Reeling from a slump from last season, Brandt Snedeker wanted to become relevant in golf again. He wasn’t yet qualified for any of the World Golf Championships, including the Cadillac Championship at Doral in less than a month, or the Masters. He didn’t like missing out and that was a motivating factor for him heading into today’s final round at the AT&T Pebble Beach National Pro-Am.
Snedeker overcame a one-shot deficit as he teed off on Sunday and shot a third-consecutive five-under 67, posting a 22-under tournament total — which broke the scoring record he previously held after he won this event in 2013 — to win by three shots over Nick Watney.
Though it’s his seven-career victory on the PGA Tour, this one might taste the sweetest.
“It was an emotional win for me today because it been a long time coming,” said Snedeker in his post-round presser. “Last year and a half have not been up to my standard and what I felt I was capable of. I made some changes in the middle of the year last year and feel like that I got a lot better at the end of last year. And just didn’t quite show it on the golf course and to come out here and my back against the wall for a bunch of tournaments. I like playing in, I’m used to playing in and it is really special and means a lot to me.”
Snedeker left his longtime swing coach Todd Anderson and started working with Butch Harmon shortly after the U.S. Open last year. It wasn’t an easy decision for him, but it’s starting to pay dividends.
“Butch helped me a lot kind of understanding my golf swing and how I should release the golf club and what I should focus on,” said Snedeker, who only carded one bogey in 72 holes on three different course over the last four days. “Kind of change the way that I went about swinging the golf club a little bit. It’s helped a lot. I feel a lot more comfortable and I hit the shots I hit today under pressure kind of validates what I was thinking.”
However, the road back to the winner’s circle wasn’t easy. Snedeker had the worst season of his career last year, when he only notched three top-10s in 25 starts. He endured a rough patch, where self-doubt creeped into his thoughts.
“Y’all don’t see the low times, the tough times,” he said. “Over the last year I’ve not played up to my capabilities and I was not happy with my golf game. I also wasn’t happy with a lot of stuff on the golf side. It’s tough, it takes a toll on you.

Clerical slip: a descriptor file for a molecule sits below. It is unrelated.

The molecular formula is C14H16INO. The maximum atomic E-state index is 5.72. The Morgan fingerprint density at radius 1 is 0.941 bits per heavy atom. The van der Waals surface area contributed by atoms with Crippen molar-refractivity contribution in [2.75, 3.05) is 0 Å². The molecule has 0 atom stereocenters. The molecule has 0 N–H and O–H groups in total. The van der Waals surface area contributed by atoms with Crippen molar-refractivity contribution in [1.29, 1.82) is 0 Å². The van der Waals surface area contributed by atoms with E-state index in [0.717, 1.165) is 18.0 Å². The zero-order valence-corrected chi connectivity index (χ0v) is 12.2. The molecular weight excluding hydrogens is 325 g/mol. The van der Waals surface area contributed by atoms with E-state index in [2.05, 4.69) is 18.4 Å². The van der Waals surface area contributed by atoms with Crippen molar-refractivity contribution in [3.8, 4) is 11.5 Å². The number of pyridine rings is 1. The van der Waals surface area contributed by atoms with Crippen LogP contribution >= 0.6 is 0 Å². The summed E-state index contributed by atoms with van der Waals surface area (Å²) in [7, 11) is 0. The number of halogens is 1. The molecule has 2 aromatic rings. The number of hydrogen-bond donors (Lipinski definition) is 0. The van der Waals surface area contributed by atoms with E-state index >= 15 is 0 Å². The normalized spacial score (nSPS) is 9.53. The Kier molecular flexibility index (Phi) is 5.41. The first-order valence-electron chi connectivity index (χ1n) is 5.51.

“You wonder if you’re going to be able to get back to where you were or if you made the right decisions and that kind of stuff. So to go out there and validate it the way I did.”
Harmon was instrumental to Snedeker’s victory at Pebble Beach. In working with Snedeker, Harmon has helped him tremendously with the mental side of the game, giving him little nuggets to think about in certain situations. Well, one in particular came in handy on Sunday.
“I used it today, the pressure gets on and it gets tough and you need to hit fairways, teeing that ball down and getting after it and trying to hit it low helps a lot,” said Snedeker.
“I did that a lot on the back nine. When things got tough and I was trying to ‑‑ didn’t feel like I was swinging great at it, but I was kind of managing it, doing something as simple as that kept the ball in the fairway and kept it in front of me and made me play to my strengths, which is my short game and my putting.”
But, perhaps the best part for Snedeker is punching his tickets to the upcoming WGC next month, and of course, the Masters. Snedeker had fallen outside the top 50 in the Official World Golf Rankings to no. 63. Well, with this win, he surges to no. 31 in the world.
“It’s nice to be back in those tournaments,” he said. “I can set my schedule a little bit.
“All the hard work I’ve done the last year’s paying off now. I look forward to ‑‑ I know this is a great week, but I look forward to parlaying this week into more weeks coming up and kind of keep this momentum going.”
And most of all, he’s back to being part of the golf conversation with the rest of the big names.
“I kept using the term I want to be relevant again in golf,” said Snedeker. “I think I’m relevant again.”